Sefton Council has overturned a Magistrates Court’s decision to grant a taxi licence to an ex-policeman convicted of child abduction. Gary Grant explains how.
In September 2019 Sefton Metropolitan Borough Council’s taxi licensing panel had refused Imran Ali a taxi driver’s licence on the basis that he was not a fit and proper person. In his application Mr Ali had disclosed a previous criminal conviction for child abduction in 2007 after Mr Ali, then 26 years old and a serving police officer, had picked up two teenage girls, both aged under 16, in Manchester City Centre. Mr Ali pleaded guilty to the offence and was sentenced to 6 months’ imprisonment wholly suspended for a period of 18 months. He was also made subject to an 18 month supervision order at Manchester Crown Court.
However, in September 2020, Mr Ali successfully appealed the Council’s decision to refuse him a taxi licence. In a widely reported case, that caused considerable concern in taxi licensing circles, Sefton Magistrates’ Court found that Mr Ali was a fit and proper person. The Court noted that he had built a business portfolio, started a family, significantly helped the community during the COVID-19 pandemic and his conviction was many years old.
A spokesman for Sefton said after the magistrates’ court ruling that the council was “bitterly disappointed” with the decision. In its appeal notice the Council submitted that Mr Ali’s previous offending went to the heart of the modern approach to taxi licensing that had developed since the Rochdale and other grooming scandals came to light.
It argued that Mr Ali had abused a position of trust with a vulnerable child in 2006, whilst still a police officer.
Sefton said councils, and by extension the courts, are entreated to take a cautious approach when they determine whether or not to grant a taxi driver licence to a person who has serious criminal convictions that involve vulnerable victims.
The notice of appeal placed considerable weight on the Statutory Taxi & Private Hire Vehicle Standards Guidance, issued by the Department of Transport in July 2020, where the modern formulation of the fit and proper person test is set out (at §5.12-5.13):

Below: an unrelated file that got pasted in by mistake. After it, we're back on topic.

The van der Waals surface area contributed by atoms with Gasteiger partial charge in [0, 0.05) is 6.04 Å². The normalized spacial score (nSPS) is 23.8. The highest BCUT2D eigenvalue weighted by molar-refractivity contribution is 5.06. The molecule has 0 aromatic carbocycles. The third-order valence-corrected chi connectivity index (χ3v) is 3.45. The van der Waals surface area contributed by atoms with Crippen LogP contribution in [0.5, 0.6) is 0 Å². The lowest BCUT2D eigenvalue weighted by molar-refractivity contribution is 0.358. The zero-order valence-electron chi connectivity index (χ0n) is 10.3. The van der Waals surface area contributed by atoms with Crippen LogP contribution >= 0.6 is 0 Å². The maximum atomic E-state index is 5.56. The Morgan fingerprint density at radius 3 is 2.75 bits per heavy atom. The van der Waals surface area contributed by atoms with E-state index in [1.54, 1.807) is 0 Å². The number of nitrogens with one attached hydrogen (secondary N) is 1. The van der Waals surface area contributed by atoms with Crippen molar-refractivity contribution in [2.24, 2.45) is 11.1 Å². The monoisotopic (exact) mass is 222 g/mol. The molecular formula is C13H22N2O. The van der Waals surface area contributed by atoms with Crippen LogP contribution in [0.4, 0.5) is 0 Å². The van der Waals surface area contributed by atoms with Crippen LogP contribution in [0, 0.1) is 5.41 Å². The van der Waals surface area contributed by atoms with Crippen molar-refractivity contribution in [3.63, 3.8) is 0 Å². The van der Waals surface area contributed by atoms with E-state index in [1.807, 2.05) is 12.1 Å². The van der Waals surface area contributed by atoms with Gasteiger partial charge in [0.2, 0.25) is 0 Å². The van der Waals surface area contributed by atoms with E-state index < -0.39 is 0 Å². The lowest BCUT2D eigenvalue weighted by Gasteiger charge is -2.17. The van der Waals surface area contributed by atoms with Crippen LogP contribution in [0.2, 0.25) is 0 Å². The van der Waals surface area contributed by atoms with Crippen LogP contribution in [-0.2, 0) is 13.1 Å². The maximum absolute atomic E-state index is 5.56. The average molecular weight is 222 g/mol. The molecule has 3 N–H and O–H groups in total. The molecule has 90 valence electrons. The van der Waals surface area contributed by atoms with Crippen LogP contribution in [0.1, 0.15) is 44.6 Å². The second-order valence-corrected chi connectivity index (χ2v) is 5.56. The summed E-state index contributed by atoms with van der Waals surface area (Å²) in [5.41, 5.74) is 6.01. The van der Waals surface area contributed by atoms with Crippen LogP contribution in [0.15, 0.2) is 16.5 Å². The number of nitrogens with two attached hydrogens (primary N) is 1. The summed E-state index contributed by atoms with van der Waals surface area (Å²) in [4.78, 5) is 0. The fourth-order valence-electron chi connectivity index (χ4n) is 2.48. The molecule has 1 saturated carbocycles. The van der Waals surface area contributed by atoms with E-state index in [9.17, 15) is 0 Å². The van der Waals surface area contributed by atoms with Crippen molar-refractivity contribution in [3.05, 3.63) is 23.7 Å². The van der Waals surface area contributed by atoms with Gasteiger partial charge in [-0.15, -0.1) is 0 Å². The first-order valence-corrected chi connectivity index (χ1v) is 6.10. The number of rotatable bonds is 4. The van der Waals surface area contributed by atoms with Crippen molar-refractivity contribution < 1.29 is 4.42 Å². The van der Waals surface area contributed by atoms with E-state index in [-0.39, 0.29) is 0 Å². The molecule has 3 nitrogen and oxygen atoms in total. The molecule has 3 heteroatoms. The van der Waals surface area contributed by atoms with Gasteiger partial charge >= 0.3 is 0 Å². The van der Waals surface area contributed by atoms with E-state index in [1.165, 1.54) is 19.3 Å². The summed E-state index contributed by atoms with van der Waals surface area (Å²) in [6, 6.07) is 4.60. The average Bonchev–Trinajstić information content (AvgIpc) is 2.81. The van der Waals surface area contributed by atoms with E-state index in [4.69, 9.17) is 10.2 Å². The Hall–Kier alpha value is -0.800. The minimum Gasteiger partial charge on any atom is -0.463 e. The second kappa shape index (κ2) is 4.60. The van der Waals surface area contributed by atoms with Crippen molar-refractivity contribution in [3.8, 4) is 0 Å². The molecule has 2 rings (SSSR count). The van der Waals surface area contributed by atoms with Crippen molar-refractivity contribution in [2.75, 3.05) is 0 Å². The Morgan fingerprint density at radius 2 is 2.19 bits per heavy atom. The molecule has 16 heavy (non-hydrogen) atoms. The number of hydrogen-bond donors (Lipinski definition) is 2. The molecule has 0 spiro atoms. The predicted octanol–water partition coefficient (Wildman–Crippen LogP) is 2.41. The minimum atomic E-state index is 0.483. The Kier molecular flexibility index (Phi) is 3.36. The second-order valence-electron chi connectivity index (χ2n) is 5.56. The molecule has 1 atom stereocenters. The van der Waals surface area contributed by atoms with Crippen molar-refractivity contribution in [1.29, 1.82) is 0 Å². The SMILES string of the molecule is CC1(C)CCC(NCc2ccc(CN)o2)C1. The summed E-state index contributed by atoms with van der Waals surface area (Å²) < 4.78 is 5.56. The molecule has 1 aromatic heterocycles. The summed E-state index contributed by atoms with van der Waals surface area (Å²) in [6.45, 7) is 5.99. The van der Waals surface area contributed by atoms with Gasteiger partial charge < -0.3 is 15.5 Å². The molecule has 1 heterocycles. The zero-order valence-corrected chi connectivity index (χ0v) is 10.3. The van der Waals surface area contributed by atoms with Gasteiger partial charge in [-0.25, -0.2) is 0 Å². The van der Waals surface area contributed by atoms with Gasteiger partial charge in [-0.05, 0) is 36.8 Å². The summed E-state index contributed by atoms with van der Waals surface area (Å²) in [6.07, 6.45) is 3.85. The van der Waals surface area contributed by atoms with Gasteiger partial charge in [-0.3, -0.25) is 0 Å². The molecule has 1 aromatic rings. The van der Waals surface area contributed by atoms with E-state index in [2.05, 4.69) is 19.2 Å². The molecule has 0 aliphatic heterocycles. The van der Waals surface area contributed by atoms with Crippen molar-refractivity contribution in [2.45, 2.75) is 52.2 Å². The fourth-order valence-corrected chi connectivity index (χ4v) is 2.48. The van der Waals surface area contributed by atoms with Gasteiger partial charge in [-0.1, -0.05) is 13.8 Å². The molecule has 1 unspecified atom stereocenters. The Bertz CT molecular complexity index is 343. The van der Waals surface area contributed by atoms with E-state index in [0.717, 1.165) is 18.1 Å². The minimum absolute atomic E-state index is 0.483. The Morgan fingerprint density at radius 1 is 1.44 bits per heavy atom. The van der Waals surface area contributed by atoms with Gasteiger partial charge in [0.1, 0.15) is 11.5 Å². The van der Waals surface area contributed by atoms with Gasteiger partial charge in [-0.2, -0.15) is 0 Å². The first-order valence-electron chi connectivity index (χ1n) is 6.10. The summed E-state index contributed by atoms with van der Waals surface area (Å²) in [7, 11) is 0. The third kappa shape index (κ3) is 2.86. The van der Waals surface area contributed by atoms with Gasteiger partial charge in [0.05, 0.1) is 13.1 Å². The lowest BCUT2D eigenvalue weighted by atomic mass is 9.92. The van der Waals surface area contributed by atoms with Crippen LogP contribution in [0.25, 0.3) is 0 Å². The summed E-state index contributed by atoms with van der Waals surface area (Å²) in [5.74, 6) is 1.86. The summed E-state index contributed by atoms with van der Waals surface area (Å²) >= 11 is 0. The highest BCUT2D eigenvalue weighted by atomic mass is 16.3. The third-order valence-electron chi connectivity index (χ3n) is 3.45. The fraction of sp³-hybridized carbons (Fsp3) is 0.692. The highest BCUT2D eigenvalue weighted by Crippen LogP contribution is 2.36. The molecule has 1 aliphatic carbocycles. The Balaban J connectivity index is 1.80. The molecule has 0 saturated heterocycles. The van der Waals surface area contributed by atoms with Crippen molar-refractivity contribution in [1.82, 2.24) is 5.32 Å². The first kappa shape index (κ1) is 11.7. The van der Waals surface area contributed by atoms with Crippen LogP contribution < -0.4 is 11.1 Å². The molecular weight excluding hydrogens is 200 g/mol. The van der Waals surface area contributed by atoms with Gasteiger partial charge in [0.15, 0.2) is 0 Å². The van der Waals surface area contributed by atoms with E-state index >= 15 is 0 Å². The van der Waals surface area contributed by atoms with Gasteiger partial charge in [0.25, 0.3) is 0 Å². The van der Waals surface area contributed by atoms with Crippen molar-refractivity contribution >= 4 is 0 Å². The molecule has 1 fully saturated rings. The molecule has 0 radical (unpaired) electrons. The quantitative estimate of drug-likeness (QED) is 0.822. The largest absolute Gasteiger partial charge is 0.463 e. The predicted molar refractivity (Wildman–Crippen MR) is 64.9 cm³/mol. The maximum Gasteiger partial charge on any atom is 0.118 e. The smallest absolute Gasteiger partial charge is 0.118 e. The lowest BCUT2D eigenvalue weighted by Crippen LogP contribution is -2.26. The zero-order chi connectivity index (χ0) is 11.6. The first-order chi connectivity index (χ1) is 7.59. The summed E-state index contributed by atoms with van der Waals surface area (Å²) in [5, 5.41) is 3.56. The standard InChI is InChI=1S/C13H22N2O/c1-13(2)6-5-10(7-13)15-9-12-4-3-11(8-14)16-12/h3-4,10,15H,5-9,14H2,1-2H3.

“Without any prejudice, and based on the information before you, would you allow a person for whom you care, regardless of their condition, to travel alone in a vehicle driven by this person at any time of day or night?
If, on the balance of probabilities, the answer to the question is ‘no’, the individual should not hold a licence.”
In line with the Guidance, the Council argued that the safeguarding of the public is paramount and particular caution should be taken where offences against children and vulnerable people are involved. This means that an applicant should not be given “the benefit of the doubt”.
The Council referred the Crown Court to Annex A of the Guidance which recommends that no taxi licences should be granted, no matter how much time has passed since the offence, in the following instance of relevance:
Exploitation: Where an applicant or licensee has been convicted of a crime involving, related to, or has any connection with abuse, exploitation, use or treatment of another individual irrespective of whether the victim or victims were adults or children, they will not be licensed. This includes slavery, child sexual abuse, exploitation, grooming, psychological, emotional or financial abuse, but this is not an exhaustive list.
The Council submitted that Mr Ali’s behaviour in 2006 fell within this category.
Arguing that the decision of the magistrates’ court was wrong, the notice invited the Crown Court to reinstate the Council’s original decision to refuse to grant Mr Ali a taxi driver’s licence on the basis that he does not meet the “fit and proper person” test.
Following service of the Council’s arguments on Mr Ali, in October 2021 Mr Ali indicated he would no longer oppose the Council’s appeal. The matter was listed at Liverpool Crown Court on 14 October 2021 where, in open court, His Honour Judge Watson QC quashed the decision of the magistrates’ court that Mr Ali was a fit and proper person to hold a taxi driver’s licence and upheld the original decision of Sefton Council to refuse him a licence.
Gary Grant is a barrister at Francis Taylor Building. He was instructed by Fiona Townsend from Sefton Council’s legal team to act for Sefton in the appeal to the Crown Court against the magistrates’ ruling.